When comedian Sophie Duker appeared on television recently and declared capitalism to be a form of white oppression, her view was left completely unchallenged. Intolerance and racism is accepted if it’s from the hard left or an ethnic minority. In his book The Madness of Crowds, Douglas Murray suggests we are going through an “overcorrection” in racial politics. There’s a consensus among some ethnic minority communities that the answer to historic racial inequality is to simply reverse the balance. But you don’t fix inequality by implementing further inequalities of a different kind. Surely, we should all be fighting for equal opportunities for everyone. Either racism is wrong or it isn’t. We can’t continue to overlook racism so long as it’s coming from a person of ethnic minority status. It’s not a kindness to treat people differently based on the colour of their skin. Even if we think we are addressing a past wrong.

Where does this idea of homogenous thinking and vote-ownership come from? It has been imported from America. A country where the Democratic presidential candidate Joe Biden can declare during a television interview that, if you don’t vote for him, “you ain’t black”. Forget for a moment how patronising that is, it is quite clearly a form of control. By design, socialism thrives on people being dependent upon others and that is what we’re seeing here. Parties of the left have a vested interest in ensuring black and minority ethnic people subscribe to a group-think mentality. So long as black people are keeping each other in check and ensuring they all think and vote the same way, the Democrats and Labour have a shot at power.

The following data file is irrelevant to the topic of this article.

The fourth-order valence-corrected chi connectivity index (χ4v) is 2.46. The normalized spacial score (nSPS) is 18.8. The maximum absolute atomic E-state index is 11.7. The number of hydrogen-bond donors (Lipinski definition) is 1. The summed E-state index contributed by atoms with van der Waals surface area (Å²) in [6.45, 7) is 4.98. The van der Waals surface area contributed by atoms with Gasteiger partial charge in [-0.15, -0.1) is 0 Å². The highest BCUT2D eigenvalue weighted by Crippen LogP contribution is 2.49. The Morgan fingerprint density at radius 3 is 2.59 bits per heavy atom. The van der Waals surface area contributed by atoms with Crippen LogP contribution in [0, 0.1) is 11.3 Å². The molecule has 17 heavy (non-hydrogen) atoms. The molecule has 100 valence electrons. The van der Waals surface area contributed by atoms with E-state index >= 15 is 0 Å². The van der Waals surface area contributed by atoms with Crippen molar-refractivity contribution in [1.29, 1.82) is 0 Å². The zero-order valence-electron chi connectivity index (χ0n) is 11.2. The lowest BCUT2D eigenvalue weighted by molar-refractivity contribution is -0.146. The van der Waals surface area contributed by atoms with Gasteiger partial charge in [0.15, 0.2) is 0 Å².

The parties of the right, however, believe in individualism and freedom of expression, seeing the person, not their colour. The Conservatives and Republicans alike, will tend to see the individual as a potential vote, rather than assume a block vote based on the colour of their skin. That’s something to be encouraged, but also something that needs highlighting more. It was the Republicans that ended slavery through emancipation, not the Democrats. It was the Conservatives that brought in the British Nationality Act, which ensured all Commonwealth citizens had the right to vote, regardless of race or creed.

One of the best things about living in this great nation is the fact that we are all individuals, yet we all belong. We’re all subjects of Her Majesty—there is a beautiful equality in that. We must be very wary of any political party that pushes identity politics, and focuses on our immutable characteristics as defining factors of our personalities. These are dangerous political games that stifle freedom. Instead, let us remind our politicians that the colour of our skin does not define us—neither the way we think, nor the way we vote.